A new blog posting and video on Yellowhammer News argues that a lack of Common Core “training” for Alabama’s teachers is the reason why students are “struggling to adapt” to the new curriculum. It also implies that an increased number of student tutors are needed because Alabama students can’t grasp the new material.
We recognize that states have an obligation to step up and support their teachers and administrators as they help students learn to higher standards. However, that should not be a reason to suggest that Alabama’s commitment to high standards is shortchanging students. Yellowhammer News ignores the success that states are having by setting expectations to levels that better prepare students for college and careers.
It’s important to remember that this will only be the third consecutive year that most states are administering assessments aligned to higher standards. The good news is that in a majority of states that administered the assessments last year, students made improvements in math and English language arts proficiency. Some of the biggest gains were by third-grade students, who have spent the entirety of their academic careers learning to meet higher standards.
These initial successes should not be taken lightly. “It’s now clear that [higher] standards have made an impact,” Collaborative for Student Success Executive Director Jim Cowen pointed out last year. “More than 40 states have maintained high standards, and now that we have multiple years of results with high-quality assessments, we can see that higher standards are leading to improved outcomes,” Cowen added.
To Yellowhammer’s notion that Alabama’s teachers haven’t received enough training there’s reason for pause. Admittedly, the transition to higher standards for educators, has not been perfect; nothing of this magnitude is. A recent RAND study found only 28 percent of math and 31 percent of ELA teachers believe professional development opportunities reflect their needs. As one educator put it, “teachers are hungry” for professional development support.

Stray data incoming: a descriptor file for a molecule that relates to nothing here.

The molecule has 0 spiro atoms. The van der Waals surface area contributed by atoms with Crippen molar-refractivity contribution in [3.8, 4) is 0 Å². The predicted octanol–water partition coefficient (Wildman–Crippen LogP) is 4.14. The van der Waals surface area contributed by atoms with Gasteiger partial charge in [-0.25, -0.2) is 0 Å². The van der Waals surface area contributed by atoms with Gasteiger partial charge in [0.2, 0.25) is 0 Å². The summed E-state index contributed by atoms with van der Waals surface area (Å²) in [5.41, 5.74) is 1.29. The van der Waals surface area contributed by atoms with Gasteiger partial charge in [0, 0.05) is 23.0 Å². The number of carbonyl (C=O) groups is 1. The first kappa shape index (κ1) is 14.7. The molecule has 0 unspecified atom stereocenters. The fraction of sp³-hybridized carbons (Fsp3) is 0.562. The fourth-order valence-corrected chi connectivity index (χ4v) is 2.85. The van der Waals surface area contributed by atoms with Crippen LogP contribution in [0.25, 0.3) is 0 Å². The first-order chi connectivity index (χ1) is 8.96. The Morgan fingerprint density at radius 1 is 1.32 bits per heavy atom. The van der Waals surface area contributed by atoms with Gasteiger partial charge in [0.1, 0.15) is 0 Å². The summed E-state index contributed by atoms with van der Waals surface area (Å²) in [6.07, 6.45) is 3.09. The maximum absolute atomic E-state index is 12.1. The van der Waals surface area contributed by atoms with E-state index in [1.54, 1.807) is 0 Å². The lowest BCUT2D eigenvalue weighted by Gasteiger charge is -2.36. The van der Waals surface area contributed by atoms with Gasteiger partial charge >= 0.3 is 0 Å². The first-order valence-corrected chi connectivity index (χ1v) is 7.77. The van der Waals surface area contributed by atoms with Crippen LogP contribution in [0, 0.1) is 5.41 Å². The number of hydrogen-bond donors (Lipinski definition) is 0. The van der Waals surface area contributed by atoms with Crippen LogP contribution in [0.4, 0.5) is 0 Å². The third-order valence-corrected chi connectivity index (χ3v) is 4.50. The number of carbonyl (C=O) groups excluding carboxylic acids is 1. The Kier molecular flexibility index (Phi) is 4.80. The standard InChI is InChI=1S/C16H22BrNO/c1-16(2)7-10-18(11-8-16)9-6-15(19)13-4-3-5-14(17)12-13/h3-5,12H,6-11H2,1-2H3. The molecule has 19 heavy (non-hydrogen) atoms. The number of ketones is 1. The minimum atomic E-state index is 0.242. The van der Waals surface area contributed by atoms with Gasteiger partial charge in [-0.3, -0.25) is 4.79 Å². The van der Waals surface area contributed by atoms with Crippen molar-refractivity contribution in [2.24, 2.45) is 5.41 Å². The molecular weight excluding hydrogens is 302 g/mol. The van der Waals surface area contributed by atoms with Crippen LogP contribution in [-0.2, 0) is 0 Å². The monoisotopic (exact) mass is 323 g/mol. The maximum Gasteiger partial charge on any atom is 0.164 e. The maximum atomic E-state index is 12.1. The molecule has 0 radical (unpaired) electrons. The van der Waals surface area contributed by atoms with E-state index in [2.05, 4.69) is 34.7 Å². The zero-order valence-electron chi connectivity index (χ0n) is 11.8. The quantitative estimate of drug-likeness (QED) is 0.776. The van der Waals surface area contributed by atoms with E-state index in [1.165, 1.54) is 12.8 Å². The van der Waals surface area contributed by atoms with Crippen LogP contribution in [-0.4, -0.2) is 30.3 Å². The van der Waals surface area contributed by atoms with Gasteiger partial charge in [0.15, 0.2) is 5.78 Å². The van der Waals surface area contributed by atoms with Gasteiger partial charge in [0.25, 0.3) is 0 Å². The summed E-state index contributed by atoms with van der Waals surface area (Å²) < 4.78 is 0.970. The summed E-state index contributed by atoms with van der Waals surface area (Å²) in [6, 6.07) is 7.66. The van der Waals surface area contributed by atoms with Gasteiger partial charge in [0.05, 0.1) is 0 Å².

Teachers are calling for high standards, and they need the resources to support them. States’ new “emphasis on conceptual understanding marked a huge departure from the old ‘mile-wide, inch-deep’ way of teaching,” three Arizona Teachers of the Year wrote recently. “And those kinds of changes are only effectively achieved through proper support and training.”
We maintain that states must step up their support to teachers and administrators as they help students learn to higher levels. Fortunately, they have partners in education advocacy groups, who have begun to provide resources for parents and teachers alike to better support student learning.
Learning Heroes and others now offer a wealth of tools and resources to help kids achieve to the high expectations that have been set for them. At the same time, schools have begun to bring parents into the fold through “math nights” and outreach efforts to help them better understand the changes happening in their classrooms.
There is no question that states and schools must continue to improve their supports to teachers and ensure materials align with their standards. As a local Alabama grandfather noted, those decisions are and should be made close to home.
The implementation of high, comparable standards has not always been easy, but as a local Mississippi teacher wrote this past week, “we use these standards because of a passionate belief: that all of our kids can rise to the challenge of meeting the standards, and if they do, they’ll be on the path to the success that they so deserve.”